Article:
Way back in February (does anyone even remember those halcyon days when we had a glorious year ahead of us?), I was bemoaning my inability to settle on a setting (and, by extension, rules set) for that impossible 'forever campaign' that I've long talked about.
Jump forward almost half-a-year, and one of the few good things that has come out of the Covid-19 pandemic has been more meet-ups of the Tuesday Knights, albeit now virtually, via the magic of Zoom teleconferences.
But has this helped distract me from my quixotic quest (which I naively declared over in April)?
Of course not.
Having now ruled out Red Dwarf, as, going into it in some depth, I felt it probably wouldn't suit the dramatic, action-packed, kind of adventures I wanted to run, I came back to my two favourite gaming genres: fantasy and superheroes.
For both of these I have hacked a set of rules that pretty much bend to my personal whims:
- For fantasy I have my Frankengame and a massive collection of beautifully painted 28mm miniatures;
- For superheroes I have my hack of second edition Villains & Vigilantes (the game I pretty much grew up playing thanks to Steve's epic games when we were much younger, which laid the groundwork for our HeroPress play-by-game game) and my favourite 'thought experiment', the ever-expanding Knight City setting.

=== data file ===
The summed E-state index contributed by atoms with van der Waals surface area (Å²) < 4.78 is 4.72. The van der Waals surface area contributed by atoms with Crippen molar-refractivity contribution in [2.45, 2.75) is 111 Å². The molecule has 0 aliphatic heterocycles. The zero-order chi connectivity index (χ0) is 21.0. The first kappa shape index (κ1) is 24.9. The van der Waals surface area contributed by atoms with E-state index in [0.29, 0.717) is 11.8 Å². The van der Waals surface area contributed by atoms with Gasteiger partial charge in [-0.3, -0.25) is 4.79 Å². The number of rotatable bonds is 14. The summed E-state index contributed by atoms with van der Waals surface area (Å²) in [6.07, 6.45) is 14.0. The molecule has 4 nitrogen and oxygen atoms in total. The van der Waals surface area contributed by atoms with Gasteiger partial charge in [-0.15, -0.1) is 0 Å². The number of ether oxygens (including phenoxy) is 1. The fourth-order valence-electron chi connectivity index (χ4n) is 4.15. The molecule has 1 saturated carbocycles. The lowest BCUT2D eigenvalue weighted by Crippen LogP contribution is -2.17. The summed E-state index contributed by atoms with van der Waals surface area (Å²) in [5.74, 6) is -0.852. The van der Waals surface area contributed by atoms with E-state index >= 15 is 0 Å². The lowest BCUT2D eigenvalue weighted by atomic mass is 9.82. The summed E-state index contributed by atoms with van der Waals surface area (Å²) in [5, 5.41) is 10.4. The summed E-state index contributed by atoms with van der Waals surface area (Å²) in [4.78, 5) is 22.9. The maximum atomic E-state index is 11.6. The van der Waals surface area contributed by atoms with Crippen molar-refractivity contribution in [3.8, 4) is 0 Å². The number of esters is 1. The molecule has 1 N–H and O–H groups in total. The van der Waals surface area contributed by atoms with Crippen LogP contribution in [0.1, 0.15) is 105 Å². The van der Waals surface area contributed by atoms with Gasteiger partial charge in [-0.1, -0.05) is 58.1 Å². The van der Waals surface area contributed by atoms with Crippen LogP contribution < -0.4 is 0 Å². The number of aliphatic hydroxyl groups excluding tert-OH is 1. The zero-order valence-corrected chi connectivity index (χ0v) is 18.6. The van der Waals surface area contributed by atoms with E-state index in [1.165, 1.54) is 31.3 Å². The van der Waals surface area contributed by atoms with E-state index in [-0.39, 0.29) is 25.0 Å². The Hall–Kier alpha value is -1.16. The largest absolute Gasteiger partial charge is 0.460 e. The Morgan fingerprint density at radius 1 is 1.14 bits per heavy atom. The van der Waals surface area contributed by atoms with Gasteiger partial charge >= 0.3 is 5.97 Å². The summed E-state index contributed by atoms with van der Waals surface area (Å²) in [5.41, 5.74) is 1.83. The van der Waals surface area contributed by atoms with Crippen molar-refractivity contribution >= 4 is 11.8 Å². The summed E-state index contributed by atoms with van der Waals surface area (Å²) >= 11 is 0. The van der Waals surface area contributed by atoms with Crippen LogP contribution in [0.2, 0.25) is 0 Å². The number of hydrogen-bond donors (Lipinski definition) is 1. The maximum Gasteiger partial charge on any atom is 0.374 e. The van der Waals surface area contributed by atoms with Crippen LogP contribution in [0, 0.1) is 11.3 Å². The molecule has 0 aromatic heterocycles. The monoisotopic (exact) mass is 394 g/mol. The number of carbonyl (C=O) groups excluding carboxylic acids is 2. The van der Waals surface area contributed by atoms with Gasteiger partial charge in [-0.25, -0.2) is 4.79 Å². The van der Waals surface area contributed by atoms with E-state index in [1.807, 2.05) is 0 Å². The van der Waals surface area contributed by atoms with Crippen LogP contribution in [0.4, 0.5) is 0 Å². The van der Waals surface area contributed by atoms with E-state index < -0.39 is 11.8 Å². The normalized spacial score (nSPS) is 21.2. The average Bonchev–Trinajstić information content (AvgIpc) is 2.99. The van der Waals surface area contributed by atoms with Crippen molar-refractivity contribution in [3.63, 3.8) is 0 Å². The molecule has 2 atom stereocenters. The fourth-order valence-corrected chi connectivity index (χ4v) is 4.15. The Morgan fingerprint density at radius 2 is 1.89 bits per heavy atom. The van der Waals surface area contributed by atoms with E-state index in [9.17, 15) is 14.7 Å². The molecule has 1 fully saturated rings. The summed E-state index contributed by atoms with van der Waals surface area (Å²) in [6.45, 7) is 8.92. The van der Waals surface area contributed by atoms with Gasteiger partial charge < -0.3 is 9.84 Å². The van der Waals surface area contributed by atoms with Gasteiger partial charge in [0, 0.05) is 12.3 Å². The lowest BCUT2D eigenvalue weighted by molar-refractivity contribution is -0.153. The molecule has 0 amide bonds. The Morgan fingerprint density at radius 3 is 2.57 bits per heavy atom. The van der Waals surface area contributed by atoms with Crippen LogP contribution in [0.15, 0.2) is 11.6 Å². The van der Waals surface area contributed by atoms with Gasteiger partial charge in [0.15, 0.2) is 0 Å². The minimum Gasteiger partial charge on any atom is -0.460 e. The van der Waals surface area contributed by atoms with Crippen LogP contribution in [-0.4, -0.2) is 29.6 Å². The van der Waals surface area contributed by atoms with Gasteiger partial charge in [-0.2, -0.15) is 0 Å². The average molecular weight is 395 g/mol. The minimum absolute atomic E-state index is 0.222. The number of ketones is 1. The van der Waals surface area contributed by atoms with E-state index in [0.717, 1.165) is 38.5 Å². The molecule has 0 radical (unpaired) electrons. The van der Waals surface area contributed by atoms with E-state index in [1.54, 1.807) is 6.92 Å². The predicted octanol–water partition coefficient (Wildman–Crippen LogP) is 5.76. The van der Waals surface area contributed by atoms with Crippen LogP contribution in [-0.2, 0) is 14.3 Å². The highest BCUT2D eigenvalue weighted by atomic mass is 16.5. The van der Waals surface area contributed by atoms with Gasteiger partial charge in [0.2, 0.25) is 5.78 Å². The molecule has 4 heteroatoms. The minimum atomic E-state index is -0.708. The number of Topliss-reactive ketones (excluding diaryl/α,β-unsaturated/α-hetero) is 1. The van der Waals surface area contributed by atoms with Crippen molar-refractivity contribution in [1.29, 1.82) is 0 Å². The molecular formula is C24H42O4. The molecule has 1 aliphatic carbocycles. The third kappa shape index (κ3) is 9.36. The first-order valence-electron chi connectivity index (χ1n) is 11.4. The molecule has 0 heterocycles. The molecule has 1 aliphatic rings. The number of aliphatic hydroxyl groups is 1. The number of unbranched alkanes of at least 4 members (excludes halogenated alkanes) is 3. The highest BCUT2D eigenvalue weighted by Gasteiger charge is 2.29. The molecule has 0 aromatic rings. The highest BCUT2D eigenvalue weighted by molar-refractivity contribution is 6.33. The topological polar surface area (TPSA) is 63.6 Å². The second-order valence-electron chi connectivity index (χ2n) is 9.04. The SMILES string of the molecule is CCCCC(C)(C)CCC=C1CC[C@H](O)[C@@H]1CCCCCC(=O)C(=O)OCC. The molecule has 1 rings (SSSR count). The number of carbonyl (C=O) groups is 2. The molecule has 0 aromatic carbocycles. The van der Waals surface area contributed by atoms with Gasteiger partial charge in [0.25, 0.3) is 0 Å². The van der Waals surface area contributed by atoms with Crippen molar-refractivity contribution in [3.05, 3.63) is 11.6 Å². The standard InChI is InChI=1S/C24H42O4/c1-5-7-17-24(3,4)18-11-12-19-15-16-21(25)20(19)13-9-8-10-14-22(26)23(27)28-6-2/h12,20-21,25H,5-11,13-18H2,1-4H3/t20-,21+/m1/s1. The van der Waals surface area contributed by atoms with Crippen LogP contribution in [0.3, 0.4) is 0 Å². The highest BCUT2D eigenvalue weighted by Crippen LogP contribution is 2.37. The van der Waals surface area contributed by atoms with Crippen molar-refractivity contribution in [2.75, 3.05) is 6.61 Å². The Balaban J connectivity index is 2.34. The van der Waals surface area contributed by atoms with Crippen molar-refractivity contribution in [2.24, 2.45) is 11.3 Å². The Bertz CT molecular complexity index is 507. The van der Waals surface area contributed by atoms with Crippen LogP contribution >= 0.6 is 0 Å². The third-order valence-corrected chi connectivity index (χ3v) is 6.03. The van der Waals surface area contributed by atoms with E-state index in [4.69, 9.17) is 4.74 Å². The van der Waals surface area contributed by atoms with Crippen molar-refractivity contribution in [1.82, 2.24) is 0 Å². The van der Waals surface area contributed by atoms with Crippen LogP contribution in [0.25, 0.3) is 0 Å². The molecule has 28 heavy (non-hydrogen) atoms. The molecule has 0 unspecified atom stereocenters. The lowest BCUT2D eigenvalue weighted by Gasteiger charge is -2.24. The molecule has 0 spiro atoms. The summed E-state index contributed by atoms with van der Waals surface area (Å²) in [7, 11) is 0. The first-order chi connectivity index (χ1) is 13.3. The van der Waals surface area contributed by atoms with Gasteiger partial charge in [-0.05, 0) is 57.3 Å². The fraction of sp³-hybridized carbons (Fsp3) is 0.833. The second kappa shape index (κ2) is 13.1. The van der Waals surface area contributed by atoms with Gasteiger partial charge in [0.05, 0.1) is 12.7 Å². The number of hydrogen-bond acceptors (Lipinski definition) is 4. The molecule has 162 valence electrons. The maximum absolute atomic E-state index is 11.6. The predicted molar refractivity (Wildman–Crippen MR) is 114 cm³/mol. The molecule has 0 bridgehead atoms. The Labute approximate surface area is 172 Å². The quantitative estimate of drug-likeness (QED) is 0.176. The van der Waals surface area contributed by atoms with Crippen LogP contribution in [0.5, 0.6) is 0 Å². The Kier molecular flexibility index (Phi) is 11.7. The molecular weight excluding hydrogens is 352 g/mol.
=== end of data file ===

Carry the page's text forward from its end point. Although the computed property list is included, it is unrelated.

In a perfect world, I would definitely run Knight City, as I believe, with the right investment from both the players and I, it could create its own comic book world capable of eventually rivalling established settings (albeit on a smaller scale).
Comic books - and superheroes, in particular - are my greatest geeky love, after all.
However, against that idea, we have my concerns about gaming in a setting I'm too invested in (as I might get annoyed if the players wanted to zig when I felt the campaign should zag).
|My first love has always been comic book |
On the other hand, we have my fantasy game and setting (Tekralh).
The world is less developed than Knight City, but also, as a fantasy game (using an old school, early Dungeons & Dragons-style set of mechanics) it's an easier buy-in for the Tuesday Knights, and wouldn't involve more than turning up at the table each month.
I've also invested a vast sum of money into miniatures - and getting them professionally painted - which, largely, have no use other than in a fantasy setting.
I have to admit the financial investment aspect does weigh heavily on my thought processes.
But, then again, Tekralh is just another fantasy game.
Fantasy is the lingua franca genre of roleplaying: we're currently 20 sessions into Simon's 5e Dungeons & Dragons (Ravenloft) campaign, and the longest game I ran for the group was our 28-session Heroes & Other Worlds campaign, The Chronicles Of Cidri.
Do I really want to run yet another fantasy game for the group?
Especially as I fully accept that, as I have said before, all things considered, I reckon I have one good (hopefully even great) campaign left in me and I'd really like it to be something memorable for all.
|None of us are getting any younger: do we want to just play elf games until we drop?|